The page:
Thankfully, Other Ocean has unearthed everything great about the series, without compromising its core elements.
Like many other remasters out there, MediEvil features a complete recreation of its source materials assets, yet maintains an identical structure and narrative. Despite this, even well-versed fans will feel like this game is entirely new, even if it is just a trick of the eye.
The visual aesthetic of MediEvil has always been gorgeously gothic, even if it was held back by the limitations of early 3D graphics and janky FMV cutscenes.
It's impossible not to see the resemblance between MediEvil and the works of Tim Burton, with a heavy emphasis on traditional spooky tropes.
Similarities aside, MediEvil manages to carve its own style out of the Burton creative blueprint, building itself based on its unique British humour and subtle gags.
With this remake, Other Ocean has not only given things a lick of 4K paint but have converted the 32-bit art style into the horror wonderland we imagined it to be back in the '90s.
MediEvil's original level geometry may have been used as a template but Other Ocean has lovingly injected every inch of it with detail. Tiny details such as moving grass and falling leaves give a much-needed kiss of life to the Gallowmere we all know and love.
In addition to the game's inanimate aspects, each friend, foe and freak within Gallowmere has been reimagined, providing us with a more accurate representation of each character.
Matched with the original game's stellar voice acting, the residents of Gallowmere feel more alive than ever, with some characters looking drastically different than their technically limited predecessors.
While these visual changes are certainly subjective, it's fair to say that Other Ocean has considered each character carefully, ensuring to maintain the essence of who they are.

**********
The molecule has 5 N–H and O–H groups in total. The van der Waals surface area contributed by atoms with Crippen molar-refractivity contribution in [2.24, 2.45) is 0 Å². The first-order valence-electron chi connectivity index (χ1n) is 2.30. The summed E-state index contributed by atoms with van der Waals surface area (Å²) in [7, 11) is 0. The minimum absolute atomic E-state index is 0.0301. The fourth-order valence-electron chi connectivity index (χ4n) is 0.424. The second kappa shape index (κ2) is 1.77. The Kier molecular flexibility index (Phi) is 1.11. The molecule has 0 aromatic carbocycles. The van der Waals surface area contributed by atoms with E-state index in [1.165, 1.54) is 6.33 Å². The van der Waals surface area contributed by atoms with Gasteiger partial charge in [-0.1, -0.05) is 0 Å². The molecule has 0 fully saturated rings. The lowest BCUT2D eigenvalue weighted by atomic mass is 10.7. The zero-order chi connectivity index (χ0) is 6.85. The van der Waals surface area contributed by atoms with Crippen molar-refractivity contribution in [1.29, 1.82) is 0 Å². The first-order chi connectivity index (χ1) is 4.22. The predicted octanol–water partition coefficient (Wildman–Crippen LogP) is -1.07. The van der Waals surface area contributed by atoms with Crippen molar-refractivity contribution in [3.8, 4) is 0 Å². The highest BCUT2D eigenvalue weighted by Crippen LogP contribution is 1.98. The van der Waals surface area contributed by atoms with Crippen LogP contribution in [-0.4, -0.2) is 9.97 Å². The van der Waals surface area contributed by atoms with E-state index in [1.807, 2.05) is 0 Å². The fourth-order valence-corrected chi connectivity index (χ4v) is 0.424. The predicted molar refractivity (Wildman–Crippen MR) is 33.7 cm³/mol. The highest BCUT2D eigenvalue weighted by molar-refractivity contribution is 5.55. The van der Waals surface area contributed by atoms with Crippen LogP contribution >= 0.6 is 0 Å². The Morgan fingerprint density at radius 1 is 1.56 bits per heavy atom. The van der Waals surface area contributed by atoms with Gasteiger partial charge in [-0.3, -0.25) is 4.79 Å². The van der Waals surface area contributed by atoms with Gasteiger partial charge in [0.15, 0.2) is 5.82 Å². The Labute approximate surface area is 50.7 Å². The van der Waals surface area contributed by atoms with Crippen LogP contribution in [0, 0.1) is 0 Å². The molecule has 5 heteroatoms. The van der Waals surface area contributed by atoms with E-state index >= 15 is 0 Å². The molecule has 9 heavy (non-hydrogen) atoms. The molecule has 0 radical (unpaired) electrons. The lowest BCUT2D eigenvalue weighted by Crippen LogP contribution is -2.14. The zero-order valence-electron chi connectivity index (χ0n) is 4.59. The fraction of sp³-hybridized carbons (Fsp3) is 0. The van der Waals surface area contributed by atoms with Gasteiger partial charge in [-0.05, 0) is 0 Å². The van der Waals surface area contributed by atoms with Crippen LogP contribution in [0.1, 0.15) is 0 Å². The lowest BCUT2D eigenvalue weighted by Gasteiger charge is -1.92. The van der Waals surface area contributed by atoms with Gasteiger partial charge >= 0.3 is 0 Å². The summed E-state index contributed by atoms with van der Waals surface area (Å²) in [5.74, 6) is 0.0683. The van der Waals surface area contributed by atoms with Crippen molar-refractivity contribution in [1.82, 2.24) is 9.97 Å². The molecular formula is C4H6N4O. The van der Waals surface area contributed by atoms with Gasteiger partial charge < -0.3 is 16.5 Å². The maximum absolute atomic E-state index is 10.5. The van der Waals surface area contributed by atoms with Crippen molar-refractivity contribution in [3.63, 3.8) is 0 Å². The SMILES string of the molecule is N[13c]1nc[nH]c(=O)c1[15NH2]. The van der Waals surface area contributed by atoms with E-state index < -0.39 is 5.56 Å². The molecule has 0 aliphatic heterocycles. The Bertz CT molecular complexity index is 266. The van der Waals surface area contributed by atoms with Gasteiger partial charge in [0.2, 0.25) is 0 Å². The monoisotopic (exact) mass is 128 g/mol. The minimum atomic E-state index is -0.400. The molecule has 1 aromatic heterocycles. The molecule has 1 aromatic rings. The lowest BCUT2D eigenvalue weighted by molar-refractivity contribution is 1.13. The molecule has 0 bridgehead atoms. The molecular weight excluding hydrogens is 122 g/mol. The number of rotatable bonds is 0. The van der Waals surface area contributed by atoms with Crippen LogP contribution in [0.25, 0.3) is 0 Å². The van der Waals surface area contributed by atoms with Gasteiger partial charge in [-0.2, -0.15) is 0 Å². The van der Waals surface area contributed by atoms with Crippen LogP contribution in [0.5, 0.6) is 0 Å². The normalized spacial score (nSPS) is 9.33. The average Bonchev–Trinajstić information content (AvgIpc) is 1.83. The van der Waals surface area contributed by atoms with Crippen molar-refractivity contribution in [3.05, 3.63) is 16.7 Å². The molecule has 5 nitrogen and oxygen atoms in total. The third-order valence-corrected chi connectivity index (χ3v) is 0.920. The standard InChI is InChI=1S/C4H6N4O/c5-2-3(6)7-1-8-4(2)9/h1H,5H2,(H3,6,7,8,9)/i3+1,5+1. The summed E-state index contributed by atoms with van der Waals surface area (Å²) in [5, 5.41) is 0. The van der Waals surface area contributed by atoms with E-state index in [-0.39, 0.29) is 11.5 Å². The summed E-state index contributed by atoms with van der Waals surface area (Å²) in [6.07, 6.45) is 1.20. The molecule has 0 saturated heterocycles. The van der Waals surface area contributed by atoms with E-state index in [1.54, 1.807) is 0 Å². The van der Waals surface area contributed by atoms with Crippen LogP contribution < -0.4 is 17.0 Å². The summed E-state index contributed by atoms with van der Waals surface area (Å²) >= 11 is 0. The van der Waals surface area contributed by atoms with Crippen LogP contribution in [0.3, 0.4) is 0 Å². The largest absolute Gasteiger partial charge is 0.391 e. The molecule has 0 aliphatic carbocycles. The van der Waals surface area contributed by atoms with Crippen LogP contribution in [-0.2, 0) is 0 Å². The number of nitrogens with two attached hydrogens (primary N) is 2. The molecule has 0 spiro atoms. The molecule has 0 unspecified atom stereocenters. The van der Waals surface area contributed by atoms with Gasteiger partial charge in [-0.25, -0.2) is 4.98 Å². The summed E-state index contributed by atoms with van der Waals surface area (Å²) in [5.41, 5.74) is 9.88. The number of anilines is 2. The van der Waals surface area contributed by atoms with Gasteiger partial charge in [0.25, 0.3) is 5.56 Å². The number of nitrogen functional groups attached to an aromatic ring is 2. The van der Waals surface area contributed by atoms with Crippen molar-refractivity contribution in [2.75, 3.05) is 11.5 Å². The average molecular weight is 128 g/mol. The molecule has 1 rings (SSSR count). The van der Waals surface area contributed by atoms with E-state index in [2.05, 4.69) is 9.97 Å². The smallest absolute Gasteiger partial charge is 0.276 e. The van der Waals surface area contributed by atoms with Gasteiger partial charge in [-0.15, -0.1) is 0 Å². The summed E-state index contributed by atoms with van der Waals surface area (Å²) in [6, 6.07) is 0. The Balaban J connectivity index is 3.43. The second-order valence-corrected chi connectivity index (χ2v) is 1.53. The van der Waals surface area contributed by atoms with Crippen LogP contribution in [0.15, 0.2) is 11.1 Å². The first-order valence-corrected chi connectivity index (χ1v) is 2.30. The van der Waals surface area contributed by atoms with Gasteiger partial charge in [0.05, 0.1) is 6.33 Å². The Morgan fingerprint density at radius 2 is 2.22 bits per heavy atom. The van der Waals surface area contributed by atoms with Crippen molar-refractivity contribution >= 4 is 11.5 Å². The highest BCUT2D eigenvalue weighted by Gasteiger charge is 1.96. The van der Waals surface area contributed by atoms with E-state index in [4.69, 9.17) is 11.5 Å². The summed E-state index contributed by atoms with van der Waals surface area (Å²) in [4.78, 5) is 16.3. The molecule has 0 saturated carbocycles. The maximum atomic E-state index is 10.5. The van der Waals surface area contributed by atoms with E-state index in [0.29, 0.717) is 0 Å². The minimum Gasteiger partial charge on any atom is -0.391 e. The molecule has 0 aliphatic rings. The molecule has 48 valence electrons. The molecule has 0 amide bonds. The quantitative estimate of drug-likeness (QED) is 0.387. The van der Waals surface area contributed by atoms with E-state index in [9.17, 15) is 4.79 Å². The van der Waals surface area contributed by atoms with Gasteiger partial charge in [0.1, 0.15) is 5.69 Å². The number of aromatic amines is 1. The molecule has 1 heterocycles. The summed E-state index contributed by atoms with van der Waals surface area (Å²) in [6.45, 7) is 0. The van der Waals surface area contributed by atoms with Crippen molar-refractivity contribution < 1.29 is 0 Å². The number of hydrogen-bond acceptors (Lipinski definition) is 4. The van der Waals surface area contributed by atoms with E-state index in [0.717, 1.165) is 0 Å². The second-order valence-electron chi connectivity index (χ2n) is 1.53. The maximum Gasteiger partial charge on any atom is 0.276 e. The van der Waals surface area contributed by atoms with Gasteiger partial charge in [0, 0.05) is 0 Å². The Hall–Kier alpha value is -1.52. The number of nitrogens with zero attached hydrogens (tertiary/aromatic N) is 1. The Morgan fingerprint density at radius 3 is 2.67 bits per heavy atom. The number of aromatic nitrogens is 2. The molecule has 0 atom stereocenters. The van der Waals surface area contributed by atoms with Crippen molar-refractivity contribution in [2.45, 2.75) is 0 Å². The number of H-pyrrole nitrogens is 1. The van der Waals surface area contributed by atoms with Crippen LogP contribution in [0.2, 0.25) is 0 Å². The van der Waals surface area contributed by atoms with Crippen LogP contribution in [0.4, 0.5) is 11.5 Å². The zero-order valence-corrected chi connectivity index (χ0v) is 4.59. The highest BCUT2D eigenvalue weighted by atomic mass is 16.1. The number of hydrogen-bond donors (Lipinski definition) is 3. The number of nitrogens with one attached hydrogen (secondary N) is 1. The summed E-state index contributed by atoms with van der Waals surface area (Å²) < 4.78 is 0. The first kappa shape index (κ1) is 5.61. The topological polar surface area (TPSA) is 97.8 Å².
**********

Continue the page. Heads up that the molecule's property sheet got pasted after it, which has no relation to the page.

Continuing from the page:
Fans of MediEvil will be pleased to know that the game's original soundtrack has been translated into a fully orchestrated score by original composers Andrew Barnabas and Paul Arnold.
This iconic duo has covered a lot of ground when it comes to video game soundtracks, with a resume that includes the likes of Sega Rally.
In keeping with the rest of MediEvil, the soundtrack is heavily inspired by the work of Danny Elfman, which as well as being gorgeously haunting, accompanies the game's Tim Burton aesthetic perfectly.
Verdict : MediEvil – 5/5
(Reviewed on PS4)
Other Ocean's reimagining of MediEvil is a respectful recreation of a unique classic. While some might think that the developers have gone down the safe route of a carbon copy recreation, it's clear that a lot of work that has gone into retaining MediEvil's original charm.
The result? A gorgeous display of creative affection for a series limited by its original console confinement.
Hopefully, this remake will cement the franchise back into Sony's recurring lineup, preventing it from being buried in its generational grave once again.
– Gorgeously implemented remaster
– Old mechanics modernised expertly
– Some mechanics haven't aged as well as others